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Bridge to Medievalism
Sex Offenders on Florida’s Brain(lessness)

Where the Florida sun doesn't shine

The story was going around the nation with enough indignation in its wake that it just might have brought some attention to the rank insanity that Florida is becoming, but Don Imus had to open his mean old mouth and send every other story, for the required forty-eight hour cycle of scandal, surprise, contrition and forgetting, out the window. I’m referring to the Florida Department of Correction officially sending five individuals to live under a bridge in Miami. They’re sex offenders. They’ve served their time. But this being Florida, serving time means nothing: for sex offenders, the punishment never ends. State law forbids offenders and predators from living within 1,000 feet of anywhere “children gather.” That means schools, bus stops, parks, beaches, day care centers, churches (Catholics priests notwithstanding obviously) and other such places. In several Florida cities and counties, Miami-Dade among them, the craze has extended the limit to 2,500 feet. That means entire swaths of cities, if not the entirety of cities, are off limits to offenders. And not just child rapists, but any sex offender, which in Florida is a very loose definition that includes the 17-year-old junior who may have had sex with a 14-year-old freshman, the 20-year-old imbecile who got drunk during spring break and had the bright idea of peeing in public enough that a passing car with children witnessed the act, leading the even more imbecilic adult in the car to press charges. Sex offender for life. Florida isn’t alone with residency restrictions. Twenty-two states have them, and the list is growing. But Florida’s rules are among the most draconian.

So it is with these five individuals. One of them even has a GPS device locked on a limb, compliments of the Florida Department of Corrections (an Orwellian institution if there ever was one, much embellished along those lines during the Jeb Bush years), he’s required to keep it on at all times, but he can’t even power it up under the bridge for lack of electricity. News of their whereabouts of course will help any other kind of self-righteous pervert to their address, with baseball bats and a beating in mind, although the homeless don’t need the state’s help to be assaulted these days: it’s a sport all its own.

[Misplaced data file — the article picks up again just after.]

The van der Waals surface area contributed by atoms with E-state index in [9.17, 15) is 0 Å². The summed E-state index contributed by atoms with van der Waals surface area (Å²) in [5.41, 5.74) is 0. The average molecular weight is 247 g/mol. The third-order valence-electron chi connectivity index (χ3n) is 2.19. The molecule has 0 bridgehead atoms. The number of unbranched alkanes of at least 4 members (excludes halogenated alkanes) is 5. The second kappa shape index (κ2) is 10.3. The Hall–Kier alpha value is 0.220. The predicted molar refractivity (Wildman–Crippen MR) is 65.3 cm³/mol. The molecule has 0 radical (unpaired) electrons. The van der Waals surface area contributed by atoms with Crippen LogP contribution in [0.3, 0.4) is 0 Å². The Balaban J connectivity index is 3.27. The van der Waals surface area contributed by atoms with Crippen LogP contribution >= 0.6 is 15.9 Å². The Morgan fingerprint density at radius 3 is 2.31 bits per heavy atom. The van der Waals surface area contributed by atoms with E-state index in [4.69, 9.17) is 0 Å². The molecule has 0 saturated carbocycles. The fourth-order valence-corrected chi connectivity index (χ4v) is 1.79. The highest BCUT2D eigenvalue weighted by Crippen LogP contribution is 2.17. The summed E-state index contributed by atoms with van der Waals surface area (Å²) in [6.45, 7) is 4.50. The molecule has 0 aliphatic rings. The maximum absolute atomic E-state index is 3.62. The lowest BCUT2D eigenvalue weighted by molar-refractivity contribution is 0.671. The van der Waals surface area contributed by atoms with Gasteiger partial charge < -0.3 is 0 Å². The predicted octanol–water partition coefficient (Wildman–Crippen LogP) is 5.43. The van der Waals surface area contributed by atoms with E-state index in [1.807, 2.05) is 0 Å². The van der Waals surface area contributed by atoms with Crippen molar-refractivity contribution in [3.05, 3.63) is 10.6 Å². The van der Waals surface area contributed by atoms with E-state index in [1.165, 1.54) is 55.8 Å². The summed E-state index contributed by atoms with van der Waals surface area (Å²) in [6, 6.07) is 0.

How is any of this helping keep predators away from children? Obviously, it isn’t. It makes matters worse. It sends predators and offenders underground, cutting them off from their communities, their families, distancing them from potential places of work, essentially preventing them from doing precisely the sort of things that would help reintegrate them—and keep them from reoffending. From a Times story in 2006, about Iowa’s Florida-like restrictions:

While some of the Iowa's largest cities, like Des Moines, have become virtually off limits for those convicted of sex crimes involving children, the new rules have pushed many to live in groups away from their families, in places like the Ced-Rel, or the Red Carpet Inn in nearby Bouton, where nine offenders rent rooms. Michele Costigan, whose driveway is right across Highway 30 from the Ced-Rel in this rural stretch just outside Cedar Rapids, said she had stopped leaving any of her four children at home alone, had told them to dial 911 if anyone they did not recognize pulled into the family driveway, and was considering moving. "If the point of his law was to make us safer, we are not," Ms. Costigan said. Even more worrisome to law enforcement officials in Iowa, the restrictions appear to be leading some offenders to slip out of sight. Of the more than 6,000 people on Iowa's registry of sex offenders, 400 are now listed bas "whereabouts unconfirmed" or living in "non-structure locations" (like tents, parking lots or rest areas). Last summer, the number was 140.

But what politician is going to stand up for the rights of sex offenders, even if it’s to stop defining every little public act with the slightest hint of titillation as a sexual offense? Those men under the bridge are today’s lepers, a reflection of prejudice and judgmental indulgence, specialties of any self-righteous age.

 

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